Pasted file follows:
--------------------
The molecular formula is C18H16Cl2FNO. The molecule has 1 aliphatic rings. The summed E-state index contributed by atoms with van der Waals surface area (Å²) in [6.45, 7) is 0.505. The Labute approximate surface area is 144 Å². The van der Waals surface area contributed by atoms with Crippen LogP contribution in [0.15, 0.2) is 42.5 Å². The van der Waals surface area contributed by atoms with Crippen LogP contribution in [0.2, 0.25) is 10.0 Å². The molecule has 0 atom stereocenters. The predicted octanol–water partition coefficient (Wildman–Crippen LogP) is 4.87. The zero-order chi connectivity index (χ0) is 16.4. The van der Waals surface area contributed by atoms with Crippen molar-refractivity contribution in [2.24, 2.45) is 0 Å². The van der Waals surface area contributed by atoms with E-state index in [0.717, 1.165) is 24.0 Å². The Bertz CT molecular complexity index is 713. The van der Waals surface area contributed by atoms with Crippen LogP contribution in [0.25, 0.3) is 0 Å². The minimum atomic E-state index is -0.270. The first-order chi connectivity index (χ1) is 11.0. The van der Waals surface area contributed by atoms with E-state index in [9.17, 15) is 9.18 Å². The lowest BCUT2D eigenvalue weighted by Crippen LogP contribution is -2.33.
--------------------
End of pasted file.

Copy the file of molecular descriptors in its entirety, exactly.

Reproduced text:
The molecular formula is C18H16Cl2FNO. The molecule has 1 aliphatic rings. The summed E-state index contributed by atoms with van der Waals surface area (Å²) in [6.45, 7) is 0.505. The Labute approximate surface area is 144 Å². The van der Waals surface area contributed by atoms with Crippen LogP contribution in [0.15, 0.2) is 42.5 Å². The van der Waals surface area contributed by atoms with Crippen LogP contribution in [0.2, 0.25) is 10.0 Å². The molecule has 0 atom stereocenters. The predicted octanol–water partition coefficient (Wildman–Crippen LogP) is 4.87. The zero-order chi connectivity index (χ0) is 16.4. The van der Waals surface area contributed by atoms with Crippen molar-refractivity contribution in [2.24, 2.45) is 0 Å². The van der Waals surface area contributed by atoms with E-state index in [0.717, 1.165) is 24.0 Å². The Bertz CT molecular complexity index is 713. The van der Waals surface area contributed by atoms with Crippen LogP contribution in [0.25, 0.3) is 0 Å². The minimum atomic E-state index is -0.270. The first-order chi connectivity index (χ1) is 11.0. The van der Waals surface area contributed by atoms with E-state index in [9.17, 15) is 9.18 Å². The lowest BCUT2D eigenvalue weighted by Crippen LogP contribution is -2.33.